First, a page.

Malaysia's multicultural society supports one of the most dynamic economies in Asia. This completely revised new edition of the standard text, first published twenty years ago, traces the history of the country from early times to the present day.
The authors give particular attention to the evolution of Malay polities and their close links with indigenous groups who lived on the oceans and in the deep jungles of the region, from Sumatra to Borneo. This provides the background to the establishment of the Malay port of Melaka, which was conquered by the Portuguese in 1511, foreshadowing the establishment of a British colonial regime in the late nineteenth century.
Although the large numbers of Chinese and Indian migrants who arrived to work in the tin and rubber industries contributed to economic expansion, colonial policies did not encourage communal interaction. The authors trace the process by which post-independence leaders in Malaya attempted to counter the legacy of ethnic hostility while answering Malay demands for an affirmation of their rights and a stronger commitment to Islam. The incorporation of the Borneo states of Sarawak and Sabah into the Federation of Malaysia in 1963 rendered the goal of welding a nation from areas that were geographically separated and culturally disparate even more problematic.
The intense emotions attached to issues of race were made tragically evident in the racial riots of May 1969, which this book sees as a watershed in modern Malaysian history. As Malaysia enters the twenty-first century, the government is determined to oversee the transition to an economy focused on manufacturing and advanced technology, and to eliminate poverty and the association between occupation and race.
While several recent studies deal with the impact of colonial rule and Malaysia's spectacular economic transition, this book is unique because it tracks developments from early times and identifies continuities as well as change. Combining the authors' specialist knowledge of precolonial sources with the most recent contemporary research, this new edition reinforces the position of A History of Malaysia position as a standard reference for all those interested in the historical processes which led to the emergence of this culturally varied and economically energetic country.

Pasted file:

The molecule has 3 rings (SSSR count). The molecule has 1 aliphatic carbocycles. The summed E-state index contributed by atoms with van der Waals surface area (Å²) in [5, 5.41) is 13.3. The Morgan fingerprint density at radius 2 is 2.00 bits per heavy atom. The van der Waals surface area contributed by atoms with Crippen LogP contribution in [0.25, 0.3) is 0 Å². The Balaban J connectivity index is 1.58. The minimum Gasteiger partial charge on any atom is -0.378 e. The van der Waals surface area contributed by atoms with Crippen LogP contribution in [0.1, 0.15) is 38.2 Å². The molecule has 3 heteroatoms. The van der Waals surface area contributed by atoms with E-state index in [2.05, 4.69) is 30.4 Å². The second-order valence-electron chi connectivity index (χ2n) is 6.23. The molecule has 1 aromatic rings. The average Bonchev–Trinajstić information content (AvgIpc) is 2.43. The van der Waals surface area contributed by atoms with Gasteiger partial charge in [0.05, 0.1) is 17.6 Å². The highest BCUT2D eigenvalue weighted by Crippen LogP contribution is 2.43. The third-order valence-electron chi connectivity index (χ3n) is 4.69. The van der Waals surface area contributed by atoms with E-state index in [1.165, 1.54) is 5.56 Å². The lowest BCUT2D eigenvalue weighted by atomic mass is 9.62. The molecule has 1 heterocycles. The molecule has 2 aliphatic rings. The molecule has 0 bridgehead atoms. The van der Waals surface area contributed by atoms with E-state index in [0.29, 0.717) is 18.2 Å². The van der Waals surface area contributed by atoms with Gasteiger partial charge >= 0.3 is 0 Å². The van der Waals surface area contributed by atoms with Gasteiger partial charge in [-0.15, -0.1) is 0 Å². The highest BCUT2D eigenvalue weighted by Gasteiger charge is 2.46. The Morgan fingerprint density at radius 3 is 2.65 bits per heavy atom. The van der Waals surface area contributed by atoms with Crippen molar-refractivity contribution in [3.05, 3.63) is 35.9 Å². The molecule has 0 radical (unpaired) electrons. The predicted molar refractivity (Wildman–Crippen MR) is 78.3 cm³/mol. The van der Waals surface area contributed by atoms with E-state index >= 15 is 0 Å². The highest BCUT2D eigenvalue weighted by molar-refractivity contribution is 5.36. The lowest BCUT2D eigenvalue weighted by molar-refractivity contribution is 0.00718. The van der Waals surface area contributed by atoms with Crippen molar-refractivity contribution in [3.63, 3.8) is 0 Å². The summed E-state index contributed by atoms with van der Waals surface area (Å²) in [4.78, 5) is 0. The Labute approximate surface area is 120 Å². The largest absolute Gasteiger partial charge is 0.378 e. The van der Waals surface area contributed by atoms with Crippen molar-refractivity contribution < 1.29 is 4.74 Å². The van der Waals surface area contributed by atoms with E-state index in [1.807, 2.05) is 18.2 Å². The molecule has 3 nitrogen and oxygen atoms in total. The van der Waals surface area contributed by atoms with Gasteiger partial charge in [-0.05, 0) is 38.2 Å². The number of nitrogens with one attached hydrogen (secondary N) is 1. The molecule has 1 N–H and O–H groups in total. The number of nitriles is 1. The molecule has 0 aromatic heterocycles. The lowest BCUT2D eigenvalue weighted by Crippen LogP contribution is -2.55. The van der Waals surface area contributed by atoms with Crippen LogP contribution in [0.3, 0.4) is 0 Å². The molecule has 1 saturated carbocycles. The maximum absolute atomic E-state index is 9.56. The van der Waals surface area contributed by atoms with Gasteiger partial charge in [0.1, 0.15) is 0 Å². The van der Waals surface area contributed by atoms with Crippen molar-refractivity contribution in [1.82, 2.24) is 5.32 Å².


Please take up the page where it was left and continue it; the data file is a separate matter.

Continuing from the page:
For sale only in the U.S., its dependencies, Canada, and Mexico
"Authoritative, stimulating, up to date, this remains the first port of call for scholars, students and any traveller seeking to discover Malaysia's history." —Times Higher Education Supplement
"Ideal for introductory university use. . . . (The authors) write with impeccable objectivity without ducking the historical dimension of sensitive present-day issues like race relations." —Asian Affairs
"This is a fine historical textbook which can confidently be recommended to students of history, especially those at university level, but also to sixth formers, and to all readers who simply wish to learn more of the history of this interesting nation." —M. C. Ricklefs, University of Melbourne
"Barbara and Leonard Andaya have written a readable text that combines narrative and analysis, contains their own original research and the recent work of other historians, and discusses historiographical problems. . . . This is the best general history of Malaysia to appear to date." —A. J. Stockwell, University of London
"The Andayas have made excellent use of the recent monographic and periodical literature by both Western and Malaysian scholars to present an insightful account that is both interpretative and factual." —Craig Lockard, University of Wisconsin, Green Bay
Author: Andaya, Barbara Watson; Andaya, Leonard Y.;Barbara Watson Andaya
is professor of Asian Studies at the University of Hawai‘i. Leonard Y. Andaya
is professor of history at the University of Hawai‘i.